Point of Grace

by Mark Reep

Say the world is a smudged charcoal drawing. Slit from its frame, smuggled out of the Vatican. Don't say it couldn't happen. Who would know.

Say the world can't remember yesterday, or why its four corners curl up. Now, imagine a man who can't either, sitting at one of the world's ragged edges, considering that sea we call Night, and Time. From a waterstair he sketches by scraps of moonlight a crumbling wall he will one day call Point of Grace. Mist and dreamdrift beckon and elude.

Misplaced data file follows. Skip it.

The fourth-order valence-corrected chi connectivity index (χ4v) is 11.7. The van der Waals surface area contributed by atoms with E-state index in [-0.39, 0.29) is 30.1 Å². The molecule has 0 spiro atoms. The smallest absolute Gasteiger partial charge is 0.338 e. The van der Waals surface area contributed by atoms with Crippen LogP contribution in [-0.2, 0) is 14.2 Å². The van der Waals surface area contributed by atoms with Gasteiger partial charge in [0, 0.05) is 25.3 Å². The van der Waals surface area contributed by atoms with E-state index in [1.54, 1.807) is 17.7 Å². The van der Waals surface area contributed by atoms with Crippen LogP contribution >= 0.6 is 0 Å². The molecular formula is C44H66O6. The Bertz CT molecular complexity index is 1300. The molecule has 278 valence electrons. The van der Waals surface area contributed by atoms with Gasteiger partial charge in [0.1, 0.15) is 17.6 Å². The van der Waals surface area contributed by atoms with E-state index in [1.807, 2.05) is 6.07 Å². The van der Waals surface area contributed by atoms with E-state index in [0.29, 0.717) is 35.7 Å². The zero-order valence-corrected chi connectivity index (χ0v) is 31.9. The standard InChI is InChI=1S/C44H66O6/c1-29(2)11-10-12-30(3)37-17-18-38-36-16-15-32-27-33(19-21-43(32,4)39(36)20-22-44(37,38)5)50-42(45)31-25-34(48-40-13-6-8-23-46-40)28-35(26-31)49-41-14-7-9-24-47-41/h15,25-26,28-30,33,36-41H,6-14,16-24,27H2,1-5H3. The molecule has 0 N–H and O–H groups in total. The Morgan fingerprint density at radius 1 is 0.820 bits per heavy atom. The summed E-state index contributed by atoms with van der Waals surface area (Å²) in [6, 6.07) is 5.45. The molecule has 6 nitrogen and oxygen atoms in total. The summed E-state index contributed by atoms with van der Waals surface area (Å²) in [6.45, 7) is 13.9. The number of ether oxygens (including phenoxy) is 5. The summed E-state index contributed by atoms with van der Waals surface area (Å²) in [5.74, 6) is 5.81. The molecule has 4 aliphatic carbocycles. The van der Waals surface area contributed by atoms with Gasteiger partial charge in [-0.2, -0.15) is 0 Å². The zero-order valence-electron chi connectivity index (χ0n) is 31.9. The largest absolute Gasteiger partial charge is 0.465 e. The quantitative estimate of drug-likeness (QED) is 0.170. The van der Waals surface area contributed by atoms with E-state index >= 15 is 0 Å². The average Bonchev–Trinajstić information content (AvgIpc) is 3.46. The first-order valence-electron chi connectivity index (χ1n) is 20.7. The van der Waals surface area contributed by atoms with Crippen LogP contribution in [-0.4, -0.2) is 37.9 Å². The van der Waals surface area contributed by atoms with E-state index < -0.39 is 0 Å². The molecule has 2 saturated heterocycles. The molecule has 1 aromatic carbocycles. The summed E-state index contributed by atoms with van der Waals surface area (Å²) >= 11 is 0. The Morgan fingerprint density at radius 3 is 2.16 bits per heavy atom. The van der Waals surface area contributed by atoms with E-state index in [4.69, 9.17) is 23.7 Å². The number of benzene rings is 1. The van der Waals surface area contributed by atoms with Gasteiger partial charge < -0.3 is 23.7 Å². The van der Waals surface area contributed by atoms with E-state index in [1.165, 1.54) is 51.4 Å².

Say you are he, or someone like: You wonder, fear, hope, all the usual. Mornings you wake clutching a duct-taped duffel; inside, you find a tin box of pencils, a swollen sketchbook, buckled drawings, scribbled warnings: Overstayed here. Don't go back. Maybe one day they will seem no stranger's dreams.

Is this so hard, really? No, nor should you mourn this moment's passing, a light already lost. Only offer what thanks you can, turn up your collar, and go on.